As someone who works in the pharmaceutical industry, I’ll be the first to admit that the financial toxicity associated with prescription drugs is a very real concern. To be absolutely clear, there is opportunity to reduce the cost for many prescription drugs without hobbling innovation. But perhaps the conversation would be better served by focusing on the larger system that allow healthcare costs to flourish unchecked? Should we not also be outraged when a single hospital-provided band-aid costs $7.00 (~20X markup)? [2] Price gouging is rampant across the board.

[0] https://www.healthsystemtracker.org/brief/what-drives-health...

[1] https://www.axios.com/drugs-arent-the-reason-the-us-spends-s...

[2] https://www.pri.org/stories/2017-10-16/curious-case-629-er-b...


I’ll believe something changes in the pharmaceutical industry when I see it. It’s been a problem my entire life, and they’ve bought too many senators and house reps.

This country doesn’t even pretend to have the right priorities.


Not to be an apologist for crappy pharma behavior, but some of the accusations don't seem that egregious.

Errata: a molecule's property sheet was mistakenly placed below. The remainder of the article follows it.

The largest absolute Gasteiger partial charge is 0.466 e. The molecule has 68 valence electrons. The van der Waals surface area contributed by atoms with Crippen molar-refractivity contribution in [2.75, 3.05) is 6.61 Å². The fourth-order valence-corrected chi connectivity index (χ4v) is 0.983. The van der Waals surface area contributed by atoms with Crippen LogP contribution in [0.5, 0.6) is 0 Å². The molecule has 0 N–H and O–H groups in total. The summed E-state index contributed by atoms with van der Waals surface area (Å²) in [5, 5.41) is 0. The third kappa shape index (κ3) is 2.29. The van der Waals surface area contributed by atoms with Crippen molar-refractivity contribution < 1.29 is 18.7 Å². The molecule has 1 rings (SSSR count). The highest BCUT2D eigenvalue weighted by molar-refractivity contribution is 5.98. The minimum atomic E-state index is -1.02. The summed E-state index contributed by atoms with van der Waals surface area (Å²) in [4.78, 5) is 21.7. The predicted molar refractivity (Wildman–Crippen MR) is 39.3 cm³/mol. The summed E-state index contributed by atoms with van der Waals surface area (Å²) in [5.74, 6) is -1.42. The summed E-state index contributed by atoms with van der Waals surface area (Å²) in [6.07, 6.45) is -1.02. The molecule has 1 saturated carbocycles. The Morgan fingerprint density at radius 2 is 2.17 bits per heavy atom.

"An internal slide presented to the company’s drug pricing advisory board showed that the increase would yield $24 million in new net sales."

What kind of company doesn't run revenue estimates for price increases? If you suggest a price increase, the first thing a CEO will ask is "how much extra revenue is that?"

"Teva only spent $689 million on Copaxone-related research since 1987 — just 2% of the roughly $34 billion it took in net revenue for the drug over the last two decades"

Usually drug sales today, pay for other R&D programs. What was Teva's total R&D spending across their entire portfolio over that time? My rough estimate is >$10B or >1/3 of what they made on Revlimid.[1]